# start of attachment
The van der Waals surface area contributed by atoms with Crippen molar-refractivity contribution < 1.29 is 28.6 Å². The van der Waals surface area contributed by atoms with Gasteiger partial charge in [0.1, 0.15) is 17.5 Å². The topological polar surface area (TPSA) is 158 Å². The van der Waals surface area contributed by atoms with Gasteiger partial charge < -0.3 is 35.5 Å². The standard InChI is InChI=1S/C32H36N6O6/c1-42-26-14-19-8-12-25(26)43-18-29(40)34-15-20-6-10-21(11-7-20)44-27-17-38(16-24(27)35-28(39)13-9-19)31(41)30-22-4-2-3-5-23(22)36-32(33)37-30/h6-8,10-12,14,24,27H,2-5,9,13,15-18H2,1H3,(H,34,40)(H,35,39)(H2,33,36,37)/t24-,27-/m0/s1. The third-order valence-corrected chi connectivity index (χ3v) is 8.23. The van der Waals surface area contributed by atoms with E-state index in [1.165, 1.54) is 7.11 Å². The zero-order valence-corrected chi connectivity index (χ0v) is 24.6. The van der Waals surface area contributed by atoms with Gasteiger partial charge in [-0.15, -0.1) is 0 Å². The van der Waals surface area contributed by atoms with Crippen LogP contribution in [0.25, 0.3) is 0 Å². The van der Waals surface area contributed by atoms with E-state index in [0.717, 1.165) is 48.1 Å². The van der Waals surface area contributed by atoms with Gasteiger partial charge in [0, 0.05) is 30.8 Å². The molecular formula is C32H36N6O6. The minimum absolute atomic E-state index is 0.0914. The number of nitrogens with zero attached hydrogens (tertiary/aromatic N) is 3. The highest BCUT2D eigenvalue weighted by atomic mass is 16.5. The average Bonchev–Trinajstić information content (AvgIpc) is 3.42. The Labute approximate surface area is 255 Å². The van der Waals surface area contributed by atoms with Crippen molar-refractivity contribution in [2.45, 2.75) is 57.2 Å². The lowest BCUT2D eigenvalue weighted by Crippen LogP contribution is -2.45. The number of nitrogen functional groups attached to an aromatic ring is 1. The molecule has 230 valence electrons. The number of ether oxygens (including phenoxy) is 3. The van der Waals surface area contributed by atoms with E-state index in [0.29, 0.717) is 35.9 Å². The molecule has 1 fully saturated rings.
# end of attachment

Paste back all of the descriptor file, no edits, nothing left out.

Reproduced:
The van der Waals surface area contributed by atoms with Crippen molar-refractivity contribution < 1.29 is 28.6 Å². The van der Waals surface area contributed by atoms with Gasteiger partial charge in [0.1, 0.15) is 17.5 Å². The topological polar surface area (TPSA) is 158 Å². The van der Waals surface area contributed by atoms with Gasteiger partial charge < -0.3 is 35.5 Å². The standard InChI is InChI=1S/C32H36N6O6/c1-42-26-14-19-8-12-25(26)43-18-29(40)34-15-20-6-10-21(11-7-20)44-27-17-38(16-24(27)35-28(39)13-9-19)31(41)30-22-4-2-3-5-23(22)36-32(33)37-30/h6-8,10-12,14,24,27H,2-5,9,13,15-18H2,1H3,(H,34,40)(H,35,39)(H2,33,36,37)/t24-,27-/m0/s1. The third-order valence-corrected chi connectivity index (χ3v) is 8.23. The van der Waals surface area contributed by atoms with E-state index in [1.165, 1.54) is 7.11 Å². The zero-order valence-corrected chi connectivity index (χ0v) is 24.6. The van der Waals surface area contributed by atoms with Gasteiger partial charge in [-0.15, -0.1) is 0 Å². The van der Waals surface area contributed by atoms with Crippen LogP contribution in [0.25, 0.3) is 0 Å². The van der Waals surface area contributed by atoms with E-state index in [0.717, 1.165) is 48.1 Å². The van der Waals surface area contributed by atoms with Gasteiger partial charge in [0, 0.05) is 30.8 Å². The molecular formula is C32H36N6O6. The minimum absolute atomic E-state index is 0.0914. The number of nitrogens with zero attached hydrogens (tertiary/aromatic N) is 3. The highest BCUT2D eigenvalue weighted by atomic mass is 16.5. The average Bonchev–Trinajstić information content (AvgIpc) is 3.42. The Labute approximate surface area is 255 Å². The van der Waals surface area contributed by atoms with Crippen molar-refractivity contribution in [2.45, 2.75) is 57.2 Å². The lowest BCUT2D eigenvalue weighted by Crippen LogP contribution is -2.45. The number of nitrogen functional groups attached to an aromatic ring is 1. The molecule has 230 valence electrons. The number of ether oxygens (including phenoxy) is 3. The van der Waals surface area contributed by atoms with E-state index in [0.29, 0.717) is 35.9 Å². The molecule has 1 fully saturated rings.